I would affirm.
There was no direct testimony that Mason did not grip the handrails of the ladder, as he testified he did. There could be no direct testimony on the point, aside from Mason's own, for Mason was alone at the time. The jury might reasonably have drawn the inference that he was not holding on to the handrails with each of his hands from the fact of his fall and the extent of his injuries. The handrails are provided as means by which members of the crew could protect themselves from a slip of the foot when descending the ladder. Mason, himself, recognized in his testimony that due care on his part required that he grip them firmly with either hand. He said his foot slipped on the main engine room deck before he had actually placed a foot upon the ladder, but he was approaching it and had already firmly grasped the handrails. If he had done that, the jury might reasonably have concluded that he would not have fallen, or would have checked his fall at the main engine room level and would not have fallen all the way to the deck below. I think the jury could reasonably find that the handrails, properly used, would have served their intended purpose. Of course, the jury might have drawn the other inference too, but ultimate inferences from evidentiary facts are for the jury. Bearing in mind the fact of the fall and the circumstances, there seems to me a permissible inference that Mason was not firmly holding on to the handrails.
On the contributory negligence point, the burden of persuasion was upon the ship's operator, but that does not mean that the issue may not go to the jury, unless the issue arises upon testimony affirmatively offered by the defense. It can arise from the testimony introduced by the claimant, and, in considering the submissibility of the issue, that testimony should be viewed in the light most favorable to the defense. The jury was not bound to accept Mason's testimonial assertion that he held on to the handrails. Though there was no direct contradiction of that assertion, because no one was present to give any other testimonial version of the occurrence, the fall and the surrounding circumstances seem to furnish a reasonable basis for an inference that Mason did not hold on to the handrails as he claimed. If that be so, the issue of contributory negligence was properly submitted to the jury.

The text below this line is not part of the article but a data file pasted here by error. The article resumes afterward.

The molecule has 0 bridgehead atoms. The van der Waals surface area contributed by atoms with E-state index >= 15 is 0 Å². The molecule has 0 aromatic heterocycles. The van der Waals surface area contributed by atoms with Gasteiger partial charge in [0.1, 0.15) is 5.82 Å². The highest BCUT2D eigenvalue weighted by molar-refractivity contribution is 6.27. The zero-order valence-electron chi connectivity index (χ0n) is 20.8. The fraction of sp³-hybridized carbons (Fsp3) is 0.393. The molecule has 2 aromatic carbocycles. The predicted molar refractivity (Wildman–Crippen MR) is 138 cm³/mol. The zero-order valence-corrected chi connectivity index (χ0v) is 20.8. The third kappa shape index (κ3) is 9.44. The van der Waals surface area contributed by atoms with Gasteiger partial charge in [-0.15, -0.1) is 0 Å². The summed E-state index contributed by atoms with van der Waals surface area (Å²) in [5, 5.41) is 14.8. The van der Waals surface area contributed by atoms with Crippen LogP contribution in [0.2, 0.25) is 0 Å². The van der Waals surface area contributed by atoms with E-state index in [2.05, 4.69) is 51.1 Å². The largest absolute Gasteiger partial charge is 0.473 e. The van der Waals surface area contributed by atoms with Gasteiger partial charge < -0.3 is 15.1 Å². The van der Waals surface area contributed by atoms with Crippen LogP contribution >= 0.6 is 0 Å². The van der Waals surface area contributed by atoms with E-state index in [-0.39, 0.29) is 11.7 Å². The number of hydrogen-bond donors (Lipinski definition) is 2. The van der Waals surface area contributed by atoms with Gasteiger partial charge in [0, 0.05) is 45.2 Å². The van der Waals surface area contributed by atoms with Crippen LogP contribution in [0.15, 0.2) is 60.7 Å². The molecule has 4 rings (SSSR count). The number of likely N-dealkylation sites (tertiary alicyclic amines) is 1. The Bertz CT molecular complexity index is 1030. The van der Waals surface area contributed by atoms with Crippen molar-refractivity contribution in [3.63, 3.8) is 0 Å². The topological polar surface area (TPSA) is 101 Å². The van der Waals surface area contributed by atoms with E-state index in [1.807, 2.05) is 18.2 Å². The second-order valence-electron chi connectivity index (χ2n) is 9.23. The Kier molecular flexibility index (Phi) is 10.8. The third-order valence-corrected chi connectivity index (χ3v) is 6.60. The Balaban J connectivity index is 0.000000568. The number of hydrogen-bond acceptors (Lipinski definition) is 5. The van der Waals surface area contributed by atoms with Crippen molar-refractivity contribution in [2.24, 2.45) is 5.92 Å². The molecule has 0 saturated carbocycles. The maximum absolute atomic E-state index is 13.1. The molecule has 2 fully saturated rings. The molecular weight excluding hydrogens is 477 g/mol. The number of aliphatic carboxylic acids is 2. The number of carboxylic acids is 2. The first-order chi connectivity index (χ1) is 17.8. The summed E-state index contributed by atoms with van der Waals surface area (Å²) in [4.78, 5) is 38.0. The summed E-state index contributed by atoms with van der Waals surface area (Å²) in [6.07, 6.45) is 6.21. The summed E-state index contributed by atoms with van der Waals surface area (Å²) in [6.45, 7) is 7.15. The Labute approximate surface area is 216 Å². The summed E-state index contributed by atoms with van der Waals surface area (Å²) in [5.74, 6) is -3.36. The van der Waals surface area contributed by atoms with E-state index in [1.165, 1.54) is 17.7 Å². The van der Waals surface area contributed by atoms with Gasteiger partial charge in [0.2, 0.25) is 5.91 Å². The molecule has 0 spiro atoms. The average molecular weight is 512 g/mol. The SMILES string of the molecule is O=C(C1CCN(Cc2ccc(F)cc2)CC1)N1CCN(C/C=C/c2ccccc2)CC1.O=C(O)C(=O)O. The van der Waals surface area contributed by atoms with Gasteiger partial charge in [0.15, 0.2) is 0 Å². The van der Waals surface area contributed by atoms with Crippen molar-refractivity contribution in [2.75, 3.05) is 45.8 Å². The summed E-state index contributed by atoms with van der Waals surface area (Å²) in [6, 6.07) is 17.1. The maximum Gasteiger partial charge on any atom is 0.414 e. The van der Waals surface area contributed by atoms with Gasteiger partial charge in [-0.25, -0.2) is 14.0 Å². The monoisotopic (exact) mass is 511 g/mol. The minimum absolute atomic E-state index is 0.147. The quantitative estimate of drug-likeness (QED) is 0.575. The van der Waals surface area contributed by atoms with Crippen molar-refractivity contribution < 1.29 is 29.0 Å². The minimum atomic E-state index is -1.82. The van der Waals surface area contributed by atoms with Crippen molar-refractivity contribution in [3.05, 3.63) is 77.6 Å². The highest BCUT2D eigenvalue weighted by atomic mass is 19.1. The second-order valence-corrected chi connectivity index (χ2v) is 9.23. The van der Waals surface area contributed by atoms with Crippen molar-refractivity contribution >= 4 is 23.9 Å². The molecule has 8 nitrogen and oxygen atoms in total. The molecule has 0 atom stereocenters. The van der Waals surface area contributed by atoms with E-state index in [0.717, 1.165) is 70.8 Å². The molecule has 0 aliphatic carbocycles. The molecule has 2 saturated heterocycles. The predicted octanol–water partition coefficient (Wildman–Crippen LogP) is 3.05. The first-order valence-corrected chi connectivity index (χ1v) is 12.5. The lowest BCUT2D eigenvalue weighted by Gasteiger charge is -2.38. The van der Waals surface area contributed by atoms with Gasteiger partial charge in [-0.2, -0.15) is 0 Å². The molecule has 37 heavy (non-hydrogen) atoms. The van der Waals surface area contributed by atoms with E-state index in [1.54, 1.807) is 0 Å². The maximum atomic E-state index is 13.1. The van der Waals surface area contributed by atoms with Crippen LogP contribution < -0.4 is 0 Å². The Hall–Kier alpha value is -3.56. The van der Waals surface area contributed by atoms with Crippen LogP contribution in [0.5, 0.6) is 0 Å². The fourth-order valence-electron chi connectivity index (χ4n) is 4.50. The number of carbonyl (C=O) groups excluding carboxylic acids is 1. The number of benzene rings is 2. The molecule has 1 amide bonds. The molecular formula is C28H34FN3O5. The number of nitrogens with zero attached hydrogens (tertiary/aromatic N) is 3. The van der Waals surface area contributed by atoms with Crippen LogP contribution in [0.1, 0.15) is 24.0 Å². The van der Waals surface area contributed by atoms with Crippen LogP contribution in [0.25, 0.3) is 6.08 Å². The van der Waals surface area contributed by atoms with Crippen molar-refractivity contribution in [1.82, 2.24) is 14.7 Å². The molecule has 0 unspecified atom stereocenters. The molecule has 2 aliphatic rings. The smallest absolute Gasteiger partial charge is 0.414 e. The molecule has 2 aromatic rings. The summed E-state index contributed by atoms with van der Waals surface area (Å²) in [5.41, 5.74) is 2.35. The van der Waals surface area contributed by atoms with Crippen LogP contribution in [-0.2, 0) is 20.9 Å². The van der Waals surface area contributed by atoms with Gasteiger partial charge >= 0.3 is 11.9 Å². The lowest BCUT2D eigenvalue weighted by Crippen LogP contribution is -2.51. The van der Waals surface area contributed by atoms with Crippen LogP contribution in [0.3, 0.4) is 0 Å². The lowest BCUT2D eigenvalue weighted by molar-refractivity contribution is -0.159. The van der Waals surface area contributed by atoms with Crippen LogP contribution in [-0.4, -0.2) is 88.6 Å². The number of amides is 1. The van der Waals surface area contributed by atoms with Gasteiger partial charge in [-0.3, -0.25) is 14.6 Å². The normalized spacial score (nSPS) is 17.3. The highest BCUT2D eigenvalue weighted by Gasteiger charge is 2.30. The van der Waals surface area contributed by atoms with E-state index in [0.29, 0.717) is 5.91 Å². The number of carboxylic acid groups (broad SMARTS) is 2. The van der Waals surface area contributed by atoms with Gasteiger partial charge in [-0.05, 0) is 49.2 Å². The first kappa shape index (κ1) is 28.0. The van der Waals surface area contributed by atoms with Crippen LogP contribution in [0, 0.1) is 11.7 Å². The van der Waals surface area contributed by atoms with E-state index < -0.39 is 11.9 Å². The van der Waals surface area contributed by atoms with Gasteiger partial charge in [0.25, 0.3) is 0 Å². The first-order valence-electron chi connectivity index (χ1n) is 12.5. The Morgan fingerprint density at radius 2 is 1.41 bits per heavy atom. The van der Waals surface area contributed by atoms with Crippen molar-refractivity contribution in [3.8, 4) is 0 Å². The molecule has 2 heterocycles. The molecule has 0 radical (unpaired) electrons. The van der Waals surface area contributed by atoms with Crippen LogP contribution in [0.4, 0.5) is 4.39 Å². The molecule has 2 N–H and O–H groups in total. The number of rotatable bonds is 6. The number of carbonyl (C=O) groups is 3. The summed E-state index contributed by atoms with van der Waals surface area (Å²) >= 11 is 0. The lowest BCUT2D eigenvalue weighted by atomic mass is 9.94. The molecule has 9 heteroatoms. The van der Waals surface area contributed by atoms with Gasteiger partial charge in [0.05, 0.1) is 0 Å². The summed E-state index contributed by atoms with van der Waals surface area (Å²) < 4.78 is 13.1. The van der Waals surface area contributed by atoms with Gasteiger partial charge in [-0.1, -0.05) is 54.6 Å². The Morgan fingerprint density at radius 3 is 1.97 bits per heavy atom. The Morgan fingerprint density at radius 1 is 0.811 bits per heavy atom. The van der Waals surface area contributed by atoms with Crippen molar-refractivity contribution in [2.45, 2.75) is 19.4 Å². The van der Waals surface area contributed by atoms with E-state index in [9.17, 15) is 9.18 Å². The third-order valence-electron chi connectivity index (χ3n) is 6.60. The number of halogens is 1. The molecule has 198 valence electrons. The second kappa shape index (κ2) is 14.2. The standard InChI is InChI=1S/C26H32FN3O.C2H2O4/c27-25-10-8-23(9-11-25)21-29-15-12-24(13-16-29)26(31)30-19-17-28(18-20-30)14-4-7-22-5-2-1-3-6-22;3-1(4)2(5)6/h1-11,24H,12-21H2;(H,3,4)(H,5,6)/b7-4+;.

In the familiar situation of the railroad grade crossing accident where the motorist testifies that he looked but did not see the train, the physical circumstances may make his testimonial assertion so incredible that the court should withdraw the plaintiff's case from the jury. If the physical facts are not conclusively persuasive of the incredibility of the testimonial assertion, the inference is one for the jury. Whether the physical circumstances are such as to require, or merely to permit, an inference contrary to the testimonial assertion of the motorist, the inference may be drawn out of the physical circumstances, notwithstanding the fact that there is no direct contradiction of the testimonial assertion.
If our differences were limited to our appraisal of the sufficiency of the evidence to support the submission to the jury of the question of contributory negligence, I would be inclined to defer to the view of my brothers, for a dissent founded upon such differences serves little purpose. I am moved to express my views, however, for the terms of the remand seem to me at variance with the established policies of this court.